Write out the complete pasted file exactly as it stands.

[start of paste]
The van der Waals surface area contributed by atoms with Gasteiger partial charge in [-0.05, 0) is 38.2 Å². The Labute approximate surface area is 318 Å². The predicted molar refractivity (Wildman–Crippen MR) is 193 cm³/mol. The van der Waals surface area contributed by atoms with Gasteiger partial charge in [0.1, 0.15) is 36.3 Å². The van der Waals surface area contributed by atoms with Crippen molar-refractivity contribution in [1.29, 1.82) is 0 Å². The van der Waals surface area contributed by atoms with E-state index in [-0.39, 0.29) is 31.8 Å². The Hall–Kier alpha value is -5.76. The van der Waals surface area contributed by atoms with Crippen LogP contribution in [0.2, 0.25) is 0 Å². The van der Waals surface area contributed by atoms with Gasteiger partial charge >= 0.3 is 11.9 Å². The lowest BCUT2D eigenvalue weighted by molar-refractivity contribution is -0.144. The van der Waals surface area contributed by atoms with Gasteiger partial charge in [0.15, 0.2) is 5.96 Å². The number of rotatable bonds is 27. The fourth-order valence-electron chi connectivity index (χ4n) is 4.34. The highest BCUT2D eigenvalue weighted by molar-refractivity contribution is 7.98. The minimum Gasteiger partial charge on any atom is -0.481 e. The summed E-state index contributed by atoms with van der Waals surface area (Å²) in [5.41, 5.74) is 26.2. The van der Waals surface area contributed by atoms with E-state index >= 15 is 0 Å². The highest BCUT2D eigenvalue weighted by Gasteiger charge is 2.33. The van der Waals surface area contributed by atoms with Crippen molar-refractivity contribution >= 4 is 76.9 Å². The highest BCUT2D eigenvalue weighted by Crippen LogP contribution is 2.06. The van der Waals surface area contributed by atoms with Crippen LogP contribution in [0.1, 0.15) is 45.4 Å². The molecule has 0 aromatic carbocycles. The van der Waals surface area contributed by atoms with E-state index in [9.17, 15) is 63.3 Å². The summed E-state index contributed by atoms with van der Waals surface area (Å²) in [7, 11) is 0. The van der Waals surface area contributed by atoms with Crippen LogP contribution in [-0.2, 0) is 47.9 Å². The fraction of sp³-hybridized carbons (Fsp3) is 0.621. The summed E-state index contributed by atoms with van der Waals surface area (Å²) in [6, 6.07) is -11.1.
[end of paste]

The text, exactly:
The van der Waals surface area contributed by atoms with Gasteiger partial charge in [-0.05, 0) is 38.2 Å². The Labute approximate surface area is 318 Å². The predicted molar refractivity (Wildman–Crippen MR) is 193 cm³/mol. The van der Waals surface area contributed by atoms with Gasteiger partial charge in [0.1, 0.15) is 36.3 Å². The van der Waals surface area contributed by atoms with Crippen molar-refractivity contribution in [1.29, 1.82) is 0 Å². The van der Waals surface area contributed by atoms with E-state index in [-0.39, 0.29) is 31.8 Å². The Hall–Kier alpha value is -5.76. The van der Waals surface area contributed by atoms with Crippen LogP contribution in [0.2, 0.25) is 0 Å². The van der Waals surface area contributed by atoms with Gasteiger partial charge >= 0.3 is 11.9 Å². The lowest BCUT2D eigenvalue weighted by molar-refractivity contribution is -0.144. The van der Waals surface area contributed by atoms with Gasteiger partial charge in [0.15, 0.2) is 5.96 Å². The number of rotatable bonds is 27. The fourth-order valence-electron chi connectivity index (χ4n) is 4.34. The highest BCUT2D eigenvalue weighted by molar-refractivity contribution is 7.98. The minimum Gasteiger partial charge on any atom is -0.481 e. The summed E-state index contributed by atoms with van der Waals surface area (Å²) in [5.41, 5.74) is 26.2. The van der Waals surface area contributed by atoms with E-state index >= 15 is 0 Å². The highest BCUT2D eigenvalue weighted by Gasteiger charge is 2.33. The van der Waals surface area contributed by atoms with Crippen molar-refractivity contribution >= 4 is 76.9 Å². The highest BCUT2D eigenvalue weighted by Crippen LogP contribution is 2.06. The van der Waals surface area contributed by atoms with Crippen LogP contribution in [0.1, 0.15) is 45.4 Å². The molecule has 0 aromatic carbocycles. The van der Waals surface area contributed by atoms with E-state index in [9.17, 15) is 63.3 Å². The summed E-state index contributed by atoms with van der Waals surface area (Å²) in [7, 11) is 0. The van der Waals surface area contributed by atoms with Crippen LogP contribution in [-0.2, 0) is 47.9 Å². The fraction of sp³-hybridized carbons (Fsp3) is 0.621. The summed E-state index contributed by atoms with van der Waals surface area (Å²) in [6, 6.07) is -11.1.